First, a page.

Every year, actors from the world of television are honoured for their work by BAFTA at a glitzy and lavish ceremony.
Meanwhile, around the same time of the year, actors from the world of theatre assemble at the Olivier Awards, an equally stylish event.
Both are attended by the great and good of their respective industries, but there is one noticeable difference between the two.
The BAFTA awards are screened on BBC1 for the whole of the UK to enjoy. The Oliviers are not.
Up until 2003, they were filmed and screened on BBC2 (after the event itself) but since then the ceremony has not enjoyed similar prominence.
Yes, it has been broadcast live by BBC Radio 2 since 2010, but visual content has thus far been restricted to streaming online or content via the BBC’s red button service. Neither compares to mainstream television.
Which is why it’s great news that the ceremony, from this year, looks set to return to mainstream television. But not on the BBC – on ITV.
As reported by The Stage this week, it seems that the Society of London Theatre and ITV are close to reaching a deal to have the ceremony screened on ITV1, with an edited version shown on the same night as the awards itself.
It’s something of a coup for SOLT, which has wanted to see the awards brought to a wider audience for some time.
And why not? The US seems to make a big song and dance (no pun intended) about the Tony Awards, it’s about time we did the same with the Oliviers.
The ceremony this year was fantastic. A real celebration of the theatre that we have in the West End, featuring performances from some of the best shows around, with some of the finest talent we have on the UK stage.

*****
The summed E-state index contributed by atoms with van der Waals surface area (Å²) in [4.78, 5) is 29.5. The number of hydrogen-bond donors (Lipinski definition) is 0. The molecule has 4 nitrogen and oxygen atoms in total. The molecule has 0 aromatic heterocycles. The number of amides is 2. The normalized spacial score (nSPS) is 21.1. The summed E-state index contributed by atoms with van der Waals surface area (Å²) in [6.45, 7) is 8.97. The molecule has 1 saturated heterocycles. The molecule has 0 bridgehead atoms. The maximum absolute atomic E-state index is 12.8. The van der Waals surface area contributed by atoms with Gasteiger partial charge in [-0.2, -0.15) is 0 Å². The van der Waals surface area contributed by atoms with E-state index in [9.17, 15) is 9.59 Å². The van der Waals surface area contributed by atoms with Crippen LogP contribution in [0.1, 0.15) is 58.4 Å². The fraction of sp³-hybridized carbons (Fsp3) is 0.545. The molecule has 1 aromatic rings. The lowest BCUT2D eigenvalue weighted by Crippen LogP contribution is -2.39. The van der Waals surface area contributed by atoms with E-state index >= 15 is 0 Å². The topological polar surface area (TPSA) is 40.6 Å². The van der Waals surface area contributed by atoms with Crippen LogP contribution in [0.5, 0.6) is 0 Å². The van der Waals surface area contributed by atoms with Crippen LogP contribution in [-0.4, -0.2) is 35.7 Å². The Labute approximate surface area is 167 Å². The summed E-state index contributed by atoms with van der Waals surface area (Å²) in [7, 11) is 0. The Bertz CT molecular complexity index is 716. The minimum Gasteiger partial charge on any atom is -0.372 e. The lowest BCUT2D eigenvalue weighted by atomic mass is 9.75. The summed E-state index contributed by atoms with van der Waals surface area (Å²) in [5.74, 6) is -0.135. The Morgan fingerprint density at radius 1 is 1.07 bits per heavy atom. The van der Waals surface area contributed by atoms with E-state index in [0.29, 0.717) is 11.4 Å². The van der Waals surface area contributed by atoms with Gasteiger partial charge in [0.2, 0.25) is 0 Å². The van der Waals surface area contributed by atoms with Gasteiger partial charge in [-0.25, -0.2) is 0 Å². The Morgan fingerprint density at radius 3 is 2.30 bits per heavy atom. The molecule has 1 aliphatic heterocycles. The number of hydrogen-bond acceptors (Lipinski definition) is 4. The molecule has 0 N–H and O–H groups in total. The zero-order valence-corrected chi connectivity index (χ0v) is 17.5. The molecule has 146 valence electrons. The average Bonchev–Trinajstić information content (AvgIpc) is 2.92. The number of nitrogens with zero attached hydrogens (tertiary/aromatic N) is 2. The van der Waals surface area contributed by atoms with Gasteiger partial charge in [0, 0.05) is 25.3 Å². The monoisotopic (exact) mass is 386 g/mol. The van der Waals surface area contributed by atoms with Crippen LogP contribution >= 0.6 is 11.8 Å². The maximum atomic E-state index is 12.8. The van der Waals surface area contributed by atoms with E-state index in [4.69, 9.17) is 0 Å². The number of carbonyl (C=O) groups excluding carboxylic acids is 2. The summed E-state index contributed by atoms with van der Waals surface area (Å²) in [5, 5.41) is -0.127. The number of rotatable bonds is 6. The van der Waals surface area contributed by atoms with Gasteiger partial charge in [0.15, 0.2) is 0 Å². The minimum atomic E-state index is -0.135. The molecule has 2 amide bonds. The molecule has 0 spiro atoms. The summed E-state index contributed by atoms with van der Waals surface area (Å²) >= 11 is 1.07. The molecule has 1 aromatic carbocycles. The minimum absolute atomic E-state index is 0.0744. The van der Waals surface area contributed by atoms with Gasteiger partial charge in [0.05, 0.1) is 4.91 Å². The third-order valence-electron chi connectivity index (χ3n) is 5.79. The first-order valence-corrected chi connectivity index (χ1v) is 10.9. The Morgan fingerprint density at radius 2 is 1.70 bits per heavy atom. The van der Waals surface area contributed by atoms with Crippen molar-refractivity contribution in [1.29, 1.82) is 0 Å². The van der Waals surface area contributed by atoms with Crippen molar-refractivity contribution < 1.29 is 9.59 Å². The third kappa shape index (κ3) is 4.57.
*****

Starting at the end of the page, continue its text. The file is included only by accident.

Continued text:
And this is talent that deserves to be seen – needs to be seen. Just as the BBC believes performers who appear on TV and in film need to have their moment in the spotlight through the BAFTA awards, so our theatre stars need their chance to shine.
But it’s more than just giving performers and creatives responsible for our shows the recognition they deserve. At a time when the arts world is under more funding pressure than ever, having the awards shown on ITV will be a great reminder to everyone, not least the government, of how important theatre is to the UK, both culturally and economically.
And if culture secretary Maria Miller is struggling to find time to meet figures from the arts world, let’s bring the arts world to her.
Not only that, but given the severity of budget cuts taking place at the moment, this year’s broadcast might help us all take note of where the arts is at the moment, how great it is, and how much is at stake if the powers that be don’t nurture it.
The BBC may not want it – and there will be many people within the Corporation who will consider that a real blow – but hats off to ITV for seeing the merit in screening the ceremony. Having been at this year’s event, I don’t think the broadcaster, or its viewers, will be disappointed.